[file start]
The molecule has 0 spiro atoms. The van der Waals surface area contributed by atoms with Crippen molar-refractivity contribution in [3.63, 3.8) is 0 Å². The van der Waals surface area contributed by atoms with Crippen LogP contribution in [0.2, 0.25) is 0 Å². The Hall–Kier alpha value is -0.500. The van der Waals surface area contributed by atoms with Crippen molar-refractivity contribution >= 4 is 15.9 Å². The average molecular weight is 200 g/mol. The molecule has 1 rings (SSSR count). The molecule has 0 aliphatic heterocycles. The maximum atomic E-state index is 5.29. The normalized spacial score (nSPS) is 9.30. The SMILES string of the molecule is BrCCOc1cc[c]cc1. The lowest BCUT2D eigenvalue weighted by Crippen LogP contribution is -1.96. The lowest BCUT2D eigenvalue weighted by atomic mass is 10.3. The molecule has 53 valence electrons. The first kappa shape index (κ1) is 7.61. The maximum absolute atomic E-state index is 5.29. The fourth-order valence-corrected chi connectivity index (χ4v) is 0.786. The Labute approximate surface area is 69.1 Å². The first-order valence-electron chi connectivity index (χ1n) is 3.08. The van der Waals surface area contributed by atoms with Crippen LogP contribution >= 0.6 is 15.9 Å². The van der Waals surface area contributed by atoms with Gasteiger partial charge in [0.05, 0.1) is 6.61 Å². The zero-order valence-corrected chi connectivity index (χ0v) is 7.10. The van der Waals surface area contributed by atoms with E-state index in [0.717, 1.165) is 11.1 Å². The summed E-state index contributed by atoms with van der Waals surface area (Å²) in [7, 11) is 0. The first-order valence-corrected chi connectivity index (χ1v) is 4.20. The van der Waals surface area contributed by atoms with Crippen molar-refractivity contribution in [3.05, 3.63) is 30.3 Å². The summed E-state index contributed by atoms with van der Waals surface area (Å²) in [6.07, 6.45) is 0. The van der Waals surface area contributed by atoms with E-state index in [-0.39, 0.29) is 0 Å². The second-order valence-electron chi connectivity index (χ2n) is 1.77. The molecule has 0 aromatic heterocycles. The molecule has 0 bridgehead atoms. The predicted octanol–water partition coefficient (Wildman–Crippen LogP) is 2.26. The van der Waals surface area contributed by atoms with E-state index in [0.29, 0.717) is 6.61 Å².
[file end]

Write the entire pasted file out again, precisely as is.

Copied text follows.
The molecule has 0 spiro atoms. The van der Waals surface area contributed by atoms with Crippen molar-refractivity contribution in [3.63, 3.8) is 0 Å². The van der Waals surface area contributed by atoms with Crippen LogP contribution in [0.2, 0.25) is 0 Å². The Hall–Kier alpha value is -0.500. The van der Waals surface area contributed by atoms with Crippen molar-refractivity contribution >= 4 is 15.9 Å². The average molecular weight is 200 g/mol. The molecule has 1 rings (SSSR count). The molecule has 0 aliphatic heterocycles. The maximum atomic E-state index is 5.29. The normalized spacial score (nSPS) is 9.30. The SMILES string of the molecule is BrCCOc1cc[c]cc1. The lowest BCUT2D eigenvalue weighted by Crippen LogP contribution is -1.96. The lowest BCUT2D eigenvalue weighted by atomic mass is 10.3. The molecule has 53 valence electrons. The first kappa shape index (κ1) is 7.61. The maximum absolute atomic E-state index is 5.29. The fourth-order valence-corrected chi connectivity index (χ4v) is 0.786. The Labute approximate surface area is 69.1 Å². The first-order valence-electron chi connectivity index (χ1n) is 3.08. The van der Waals surface area contributed by atoms with Crippen LogP contribution >= 0.6 is 15.9 Å². The van der Waals surface area contributed by atoms with Gasteiger partial charge in [0.05, 0.1) is 6.61 Å². The zero-order valence-corrected chi connectivity index (χ0v) is 7.10. The van der Waals surface area contributed by atoms with E-state index in [0.717, 1.165) is 11.1 Å². The summed E-state index contributed by atoms with van der Waals surface area (Å²) in [7, 11) is 0. The first-order valence-corrected chi connectivity index (χ1v) is 4.20. The van der Waals surface area contributed by atoms with Crippen molar-refractivity contribution in [3.05, 3.63) is 30.3 Å². The summed E-state index contributed by atoms with van der Waals surface area (Å²) in [6.07, 6.45) is 0. The van der Waals surface area contributed by atoms with E-state index in [-0.39, 0.29) is 0 Å². The second-order valence-electron chi connectivity index (χ2n) is 1.77. The molecule has 0 aromatic heterocycles. The molecule has 0 bridgehead atoms. The predicted octanol–water partition coefficient (Wildman–Crippen LogP) is 2.26. The van der Waals surface area contributed by atoms with E-state index in [0.29, 0.717) is 6.61 Å².